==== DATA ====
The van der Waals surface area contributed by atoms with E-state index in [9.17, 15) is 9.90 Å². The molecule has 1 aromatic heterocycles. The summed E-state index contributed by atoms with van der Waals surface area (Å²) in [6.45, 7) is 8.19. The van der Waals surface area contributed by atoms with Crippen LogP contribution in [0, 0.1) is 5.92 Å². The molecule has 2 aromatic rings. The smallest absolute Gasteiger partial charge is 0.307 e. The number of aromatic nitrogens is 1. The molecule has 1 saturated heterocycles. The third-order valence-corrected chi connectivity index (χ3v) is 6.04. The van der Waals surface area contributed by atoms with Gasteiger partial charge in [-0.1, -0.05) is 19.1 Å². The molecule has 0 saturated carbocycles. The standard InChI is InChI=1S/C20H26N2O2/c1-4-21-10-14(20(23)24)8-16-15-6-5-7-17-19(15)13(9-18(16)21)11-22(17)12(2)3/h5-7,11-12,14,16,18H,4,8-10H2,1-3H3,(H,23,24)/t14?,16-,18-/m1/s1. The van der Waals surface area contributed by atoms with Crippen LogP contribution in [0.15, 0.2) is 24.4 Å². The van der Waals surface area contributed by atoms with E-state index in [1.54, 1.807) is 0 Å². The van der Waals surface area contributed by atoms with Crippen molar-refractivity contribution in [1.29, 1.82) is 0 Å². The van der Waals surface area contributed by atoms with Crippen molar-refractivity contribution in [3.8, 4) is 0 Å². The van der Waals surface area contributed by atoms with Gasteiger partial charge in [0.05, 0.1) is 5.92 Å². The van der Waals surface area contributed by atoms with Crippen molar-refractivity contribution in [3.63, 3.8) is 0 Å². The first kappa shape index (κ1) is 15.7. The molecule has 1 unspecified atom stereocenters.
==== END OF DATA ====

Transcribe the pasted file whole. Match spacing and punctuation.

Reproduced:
The van der Waals surface area contributed by atoms with E-state index in [9.17, 15) is 9.90 Å². The molecule has 1 aromatic heterocycles. The summed E-state index contributed by atoms with van der Waals surface area (Å²) in [6.45, 7) is 8.19. The van der Waals surface area contributed by atoms with Crippen LogP contribution in [0, 0.1) is 5.92 Å². The molecule has 2 aromatic rings. The smallest absolute Gasteiger partial charge is 0.307 e. The number of aromatic nitrogens is 1. The molecule has 1 saturated heterocycles. The third-order valence-corrected chi connectivity index (χ3v) is 6.04. The van der Waals surface area contributed by atoms with Gasteiger partial charge in [-0.1, -0.05) is 19.1 Å². The molecule has 0 saturated carbocycles. The standard InChI is InChI=1S/C20H26N2O2/c1-4-21-10-14(20(23)24)8-16-15-6-5-7-17-19(15)13(9-18(16)21)11-22(17)12(2)3/h5-7,11-12,14,16,18H,4,8-10H2,1-3H3,(H,23,24)/t14?,16-,18-/m1/s1. The van der Waals surface area contributed by atoms with Crippen LogP contribution in [0.15, 0.2) is 24.4 Å². The van der Waals surface area contributed by atoms with E-state index in [1.54, 1.807) is 0 Å². The van der Waals surface area contributed by atoms with Crippen molar-refractivity contribution in [1.29, 1.82) is 0 Å². The van der Waals surface area contributed by atoms with Crippen molar-refractivity contribution in [3.8, 4) is 0 Å². The van der Waals surface area contributed by atoms with Gasteiger partial charge in [0.05, 0.1) is 5.92 Å². The van der Waals surface area contributed by atoms with Crippen molar-refractivity contribution in [3.63, 3.8) is 0 Å². The first kappa shape index (κ1) is 15.7. The molecule has 1 unspecified atom stereocenters.